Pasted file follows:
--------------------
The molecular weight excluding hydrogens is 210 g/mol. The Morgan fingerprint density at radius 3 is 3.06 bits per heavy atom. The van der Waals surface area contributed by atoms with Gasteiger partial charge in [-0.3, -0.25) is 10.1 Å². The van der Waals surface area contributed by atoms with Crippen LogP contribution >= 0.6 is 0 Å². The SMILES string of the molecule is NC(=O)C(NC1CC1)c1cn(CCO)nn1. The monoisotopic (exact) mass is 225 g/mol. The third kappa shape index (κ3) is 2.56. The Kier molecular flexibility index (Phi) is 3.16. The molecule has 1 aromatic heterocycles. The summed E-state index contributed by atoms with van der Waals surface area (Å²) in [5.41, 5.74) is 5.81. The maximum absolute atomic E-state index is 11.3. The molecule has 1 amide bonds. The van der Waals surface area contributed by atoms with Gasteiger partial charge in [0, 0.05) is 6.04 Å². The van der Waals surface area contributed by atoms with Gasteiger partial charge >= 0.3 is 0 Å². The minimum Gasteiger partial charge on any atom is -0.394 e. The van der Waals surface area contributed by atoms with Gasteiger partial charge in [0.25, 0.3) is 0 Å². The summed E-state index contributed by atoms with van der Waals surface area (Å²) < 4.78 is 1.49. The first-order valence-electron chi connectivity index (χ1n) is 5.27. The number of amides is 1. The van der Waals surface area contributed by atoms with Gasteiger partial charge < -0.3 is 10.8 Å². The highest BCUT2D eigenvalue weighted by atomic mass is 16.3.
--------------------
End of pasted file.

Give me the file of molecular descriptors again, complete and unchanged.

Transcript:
The molecular weight excluding hydrogens is 210 g/mol. The Morgan fingerprint density at radius 3 is 3.06 bits per heavy atom. The van der Waals surface area contributed by atoms with Gasteiger partial charge in [-0.3, -0.25) is 10.1 Å². The van der Waals surface area contributed by atoms with Crippen LogP contribution >= 0.6 is 0 Å². The SMILES string of the molecule is NC(=O)C(NC1CC1)c1cn(CCO)nn1. The monoisotopic (exact) mass is 225 g/mol. The third kappa shape index (κ3) is 2.56. The Kier molecular flexibility index (Phi) is 3.16. The molecule has 1 aromatic heterocycles. The summed E-state index contributed by atoms with van der Waals surface area (Å²) in [5.41, 5.74) is 5.81. The maximum absolute atomic E-state index is 11.3. The molecule has 1 amide bonds. The van der Waals surface area contributed by atoms with Gasteiger partial charge in [0, 0.05) is 6.04 Å². The van der Waals surface area contributed by atoms with Gasteiger partial charge >= 0.3 is 0 Å². The minimum Gasteiger partial charge on any atom is -0.394 e. The van der Waals surface area contributed by atoms with Gasteiger partial charge in [0.25, 0.3) is 0 Å². The summed E-state index contributed by atoms with van der Waals surface area (Å²) < 4.78 is 1.49. The first-order valence-electron chi connectivity index (χ1n) is 5.27. The number of amides is 1. The van der Waals surface area contributed by atoms with Gasteiger partial charge < -0.3 is 10.8 Å². The highest BCUT2D eigenvalue weighted by atomic mass is 16.3.